Check the local rules PRIOR to making radical modifications.
    Good Luck!

  4. Mammoth007 // March 1, 2009 at 5:49 pm // Reply

    Wheel and axle preparation is the key to speed followed by low profile car design. I have won first place for 5 years and fastest overall for 4 years and placed in the top 10 in District for 5 years.

  5. Me and my dad just finished the finnal touches for my derby car. I hope these touches will get my car the win.

  6. This stuff will hopefully work for my race.

  7. pinewoodderbyracer // February 27, 2009 at 7:57 pm // Reply

    Me and my dad just did the finishing touches on our winning car (hopefully). The district races are tomorrow at 10:00 AM. We followed the wheel adjustment and the weights in the back idea so I hope this will be the key winning feature. I willget back to Ya’ll tomorrow after the race BYE!

  8. FIRE ARROW (BENTON AR,) // February 25, 2009 at 12:32 pm // Reply

    Buy Good Wheels/axles!!!! (A must) The weight a little in the middle, a lot to the rear of the car. Drill new holes for the axles and extend as far as you can. lift the right front wheel up just a little. A little graphite goes a long way. Soak your wheels/axles in grahite untill the race. Use a low profile car design and win the race.

  9. Nascar driver // February 17, 2009 at 3:25 pm // Reply

    On gPH cars There are almost flat wheels and have wooden axles. Any tips or secrets

  10. Nascar driver // February 17, 2009 at 3:22 pm // Reply

    Hey tjhawk I have GPH cars. Any tips. Yes i put graphite on and sanded the wheels.

  11. Make sure your Axles are free of burrs. When the Axels are made there are small, extra pieces of metal around the axel head. Have an adult place the axel in a drill and use a small file to remove this excess metal. Not doing so will allow the metal to cut into your wheels and slow the car down. You can use emery sand paper to polish it then. Go a step farther and use steel wool.

  12. pine wood derby is the best

  13. I have never heard of the baking idea.

  14. concentrating the weight(lifting one wheel) will slow you down….spread the friction(all wheels balanced well) and make sure your axels are firm in the wood …no chance to move at all out of perfect 90 degree angles to the body…good paint to cut air resistance(sand and re-paint alot)then go right to the max. weight…use a method that centers easily removed washers(you can bring the weight down a little at a time to qualify at race time..graphite and a little prayer and HAVE FUN!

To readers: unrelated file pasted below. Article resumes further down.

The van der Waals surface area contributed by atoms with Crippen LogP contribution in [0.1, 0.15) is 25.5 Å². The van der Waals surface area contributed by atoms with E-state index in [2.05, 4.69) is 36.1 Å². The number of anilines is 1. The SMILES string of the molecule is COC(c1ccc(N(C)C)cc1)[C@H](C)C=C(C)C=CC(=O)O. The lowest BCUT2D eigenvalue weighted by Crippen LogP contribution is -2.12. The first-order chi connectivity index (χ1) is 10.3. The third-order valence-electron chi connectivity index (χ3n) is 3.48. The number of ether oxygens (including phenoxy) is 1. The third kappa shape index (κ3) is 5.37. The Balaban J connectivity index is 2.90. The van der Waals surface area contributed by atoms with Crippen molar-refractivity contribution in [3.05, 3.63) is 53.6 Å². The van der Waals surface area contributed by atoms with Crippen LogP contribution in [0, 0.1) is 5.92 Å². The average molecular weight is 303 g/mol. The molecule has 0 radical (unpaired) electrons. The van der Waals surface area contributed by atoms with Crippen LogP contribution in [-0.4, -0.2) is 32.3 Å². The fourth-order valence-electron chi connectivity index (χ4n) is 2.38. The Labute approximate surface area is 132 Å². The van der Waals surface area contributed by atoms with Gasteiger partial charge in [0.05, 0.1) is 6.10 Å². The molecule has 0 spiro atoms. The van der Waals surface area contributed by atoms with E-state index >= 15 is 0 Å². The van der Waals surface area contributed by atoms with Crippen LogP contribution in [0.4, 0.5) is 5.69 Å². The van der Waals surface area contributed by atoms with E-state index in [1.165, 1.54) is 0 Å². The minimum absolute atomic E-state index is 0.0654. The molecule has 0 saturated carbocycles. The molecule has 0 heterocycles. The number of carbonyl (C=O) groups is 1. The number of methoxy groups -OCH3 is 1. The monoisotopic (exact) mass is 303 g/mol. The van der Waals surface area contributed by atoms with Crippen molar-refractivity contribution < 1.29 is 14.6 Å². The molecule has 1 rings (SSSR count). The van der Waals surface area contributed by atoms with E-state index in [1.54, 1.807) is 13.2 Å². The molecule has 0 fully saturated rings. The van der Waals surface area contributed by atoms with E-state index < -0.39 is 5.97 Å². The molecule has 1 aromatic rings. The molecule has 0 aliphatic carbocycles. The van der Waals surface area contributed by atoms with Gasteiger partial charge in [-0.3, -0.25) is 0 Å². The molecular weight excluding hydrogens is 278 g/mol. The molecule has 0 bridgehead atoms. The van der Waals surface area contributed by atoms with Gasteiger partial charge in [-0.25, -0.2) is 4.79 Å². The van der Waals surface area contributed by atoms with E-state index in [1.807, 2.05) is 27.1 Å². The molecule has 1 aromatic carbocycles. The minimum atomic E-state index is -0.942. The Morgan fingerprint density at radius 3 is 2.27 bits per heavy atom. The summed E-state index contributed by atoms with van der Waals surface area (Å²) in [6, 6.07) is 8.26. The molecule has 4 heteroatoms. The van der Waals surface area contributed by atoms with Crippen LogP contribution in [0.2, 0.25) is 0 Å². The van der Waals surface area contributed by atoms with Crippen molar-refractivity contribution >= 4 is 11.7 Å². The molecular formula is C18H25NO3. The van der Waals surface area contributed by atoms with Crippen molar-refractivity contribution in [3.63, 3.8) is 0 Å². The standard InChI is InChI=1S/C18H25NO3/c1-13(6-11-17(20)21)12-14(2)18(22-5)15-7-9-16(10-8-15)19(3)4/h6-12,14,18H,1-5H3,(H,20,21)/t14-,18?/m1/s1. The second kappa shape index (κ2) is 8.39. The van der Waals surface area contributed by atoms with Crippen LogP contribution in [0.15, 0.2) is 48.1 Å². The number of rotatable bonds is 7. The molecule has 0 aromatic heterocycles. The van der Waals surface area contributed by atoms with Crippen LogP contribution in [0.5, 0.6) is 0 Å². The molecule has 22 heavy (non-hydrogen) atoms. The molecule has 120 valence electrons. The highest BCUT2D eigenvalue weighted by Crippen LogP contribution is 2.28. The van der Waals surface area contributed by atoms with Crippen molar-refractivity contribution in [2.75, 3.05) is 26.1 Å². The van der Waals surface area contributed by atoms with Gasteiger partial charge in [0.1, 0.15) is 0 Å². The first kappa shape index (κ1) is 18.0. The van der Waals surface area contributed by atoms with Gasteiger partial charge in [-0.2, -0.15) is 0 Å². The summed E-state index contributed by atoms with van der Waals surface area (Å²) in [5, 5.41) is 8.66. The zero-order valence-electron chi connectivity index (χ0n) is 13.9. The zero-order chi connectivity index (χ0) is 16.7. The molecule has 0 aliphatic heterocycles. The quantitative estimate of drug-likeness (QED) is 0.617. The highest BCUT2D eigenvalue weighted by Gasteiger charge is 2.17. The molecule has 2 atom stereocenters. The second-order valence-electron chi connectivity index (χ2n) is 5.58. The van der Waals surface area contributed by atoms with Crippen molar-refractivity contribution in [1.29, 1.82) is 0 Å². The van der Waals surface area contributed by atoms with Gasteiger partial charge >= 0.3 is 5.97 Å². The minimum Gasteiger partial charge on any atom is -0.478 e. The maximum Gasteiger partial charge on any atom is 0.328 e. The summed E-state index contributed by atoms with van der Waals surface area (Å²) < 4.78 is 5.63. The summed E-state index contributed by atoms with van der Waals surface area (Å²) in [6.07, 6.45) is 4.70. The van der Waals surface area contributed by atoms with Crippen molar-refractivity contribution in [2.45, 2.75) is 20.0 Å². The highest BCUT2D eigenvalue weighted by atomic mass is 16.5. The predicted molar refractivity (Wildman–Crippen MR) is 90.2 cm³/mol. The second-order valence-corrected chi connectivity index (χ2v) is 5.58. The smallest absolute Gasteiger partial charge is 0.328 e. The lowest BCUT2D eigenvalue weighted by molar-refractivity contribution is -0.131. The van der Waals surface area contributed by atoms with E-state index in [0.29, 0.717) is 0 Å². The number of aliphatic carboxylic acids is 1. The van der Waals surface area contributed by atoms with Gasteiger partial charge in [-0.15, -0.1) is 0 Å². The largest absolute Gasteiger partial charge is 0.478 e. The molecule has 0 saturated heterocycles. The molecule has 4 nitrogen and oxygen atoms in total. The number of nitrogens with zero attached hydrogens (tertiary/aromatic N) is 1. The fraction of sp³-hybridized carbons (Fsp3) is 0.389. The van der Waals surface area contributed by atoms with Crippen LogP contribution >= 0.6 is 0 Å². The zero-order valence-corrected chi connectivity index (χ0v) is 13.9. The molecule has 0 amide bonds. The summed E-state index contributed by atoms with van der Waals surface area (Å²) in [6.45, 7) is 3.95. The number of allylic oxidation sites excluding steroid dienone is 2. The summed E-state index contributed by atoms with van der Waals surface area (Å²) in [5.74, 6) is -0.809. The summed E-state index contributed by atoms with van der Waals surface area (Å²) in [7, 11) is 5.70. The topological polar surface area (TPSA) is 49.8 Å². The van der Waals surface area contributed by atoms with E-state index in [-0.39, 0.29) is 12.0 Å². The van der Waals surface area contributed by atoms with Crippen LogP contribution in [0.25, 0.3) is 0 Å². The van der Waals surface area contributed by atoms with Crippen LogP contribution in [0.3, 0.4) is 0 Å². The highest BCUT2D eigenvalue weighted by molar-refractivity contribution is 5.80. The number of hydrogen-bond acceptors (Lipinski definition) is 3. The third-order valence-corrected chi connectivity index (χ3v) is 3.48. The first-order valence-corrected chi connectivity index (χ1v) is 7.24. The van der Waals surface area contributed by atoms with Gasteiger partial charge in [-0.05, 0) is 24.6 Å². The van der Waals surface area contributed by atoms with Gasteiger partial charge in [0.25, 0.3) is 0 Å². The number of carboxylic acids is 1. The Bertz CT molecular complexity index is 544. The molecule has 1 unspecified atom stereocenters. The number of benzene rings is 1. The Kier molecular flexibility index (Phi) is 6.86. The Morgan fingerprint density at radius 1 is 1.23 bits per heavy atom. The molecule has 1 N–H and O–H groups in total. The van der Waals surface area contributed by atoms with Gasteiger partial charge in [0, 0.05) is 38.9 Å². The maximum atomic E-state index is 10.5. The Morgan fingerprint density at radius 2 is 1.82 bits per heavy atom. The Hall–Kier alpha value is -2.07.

15. i won 1st last year

  16. shadowrocks1o1 // February 6, 2009 at 7:11 pm // Reply

    these tips are SWEET!!!!!!!

  17. i love pinewood derby.

  18. thats why i named it eagle wing

  19. the fastest derby car i have made had an air channel underneath the car to lift the car off the track meaning less friction.(i got fourth out of about fourty kids)

  20. Which hot wheel gos faster.

  21. i once was playing as a guest in a pwd and got second place with a friend!

  22. i only got 4th this year

  23. Raising one wheel is cheating and not fair to the other racers.
    So race fair and have fun!!

  24. good info
    should try it

  25. I like speed tips because its awesome.

  26. I will think about doing these tips

  27. We don’t get to do the pwd once you get past Cub Scouts.

  28. these tip’s will hopefully work

  29. thanks for the secrets,I can not wait to try them

  30. I win 1st place every year

  31. i am SUPER good at pwd ask me for help

  32. speed secrets are cool

  33. check your rules b4 lengthening wheelbase some packs and districts require the
    factory axle grooves be maintained as is.
    Also some p&d’s require only dry lubrication be used ie:graphite powder,available at most hardware suppliers.

  34. I never took time to read some thing so intresting and fun.

  35. I allready did this it got me !st place!! (try it)

  36. i can never actuly win in a pinwood derby but know i think i have a chance

  37. these tips are good. I thought a pointed car would be faster.

  38. In my son’s pack if you extend the wheelbase, raise a wheel, modify the wheels (other than sanding off the imperfections) you will be disqualified. Before you start building, check your pack’s Pinewood Derby rules. Pay attention to the axles’ straightness and file/sand off imperfections and polish them. Graphite them well. Let the boy do as much work as he can.

  39. I usually get 4th 5th or 7th place but next year I will get 1st 2nd or 3rd place by using these instructions. Iknow it!

  40. i have raced for 3 almost 4 years and my cars have gotten me 4th place, 5th place,and 6th place so if you follow these rules you will have a fast car.

  41. My son used these tip last year and came in 4th. This year the only change is we are buying good wheels and axles.

  42. Here’s a tip: angel your cars whels so only the rim is toutching the track. Angle as
    litle as possible not more than 3 degrees.
    Warning!!!: make sure the bumps on the rim do not toutch the track it will slow your car down drasticly!

  43. Last tigerscout // January 22, 2009 at 6:59 pm // Reply

    I was wondering if anyone had any ideas on what kind of wax to use on the finish of the car to make it slick?

  44. Don’t forget to file down and grind smooth the raised burr on the nails too, these create friction and slow down your car.

  45. show stopper // January 19, 2009 at 5:54 pm // Reply

    We’re currently tuning our car for this Saturday’s race

  46. I wish I read this earlyer because my Pinewood Derby race is tonight at 7:00!!!!!!!

  47. I agree with tough

  48. I am very glad I read this

  49. sounds like good stuff. i’ll try it.

  50. I am very bad at makeing fast cars and I hope these tips work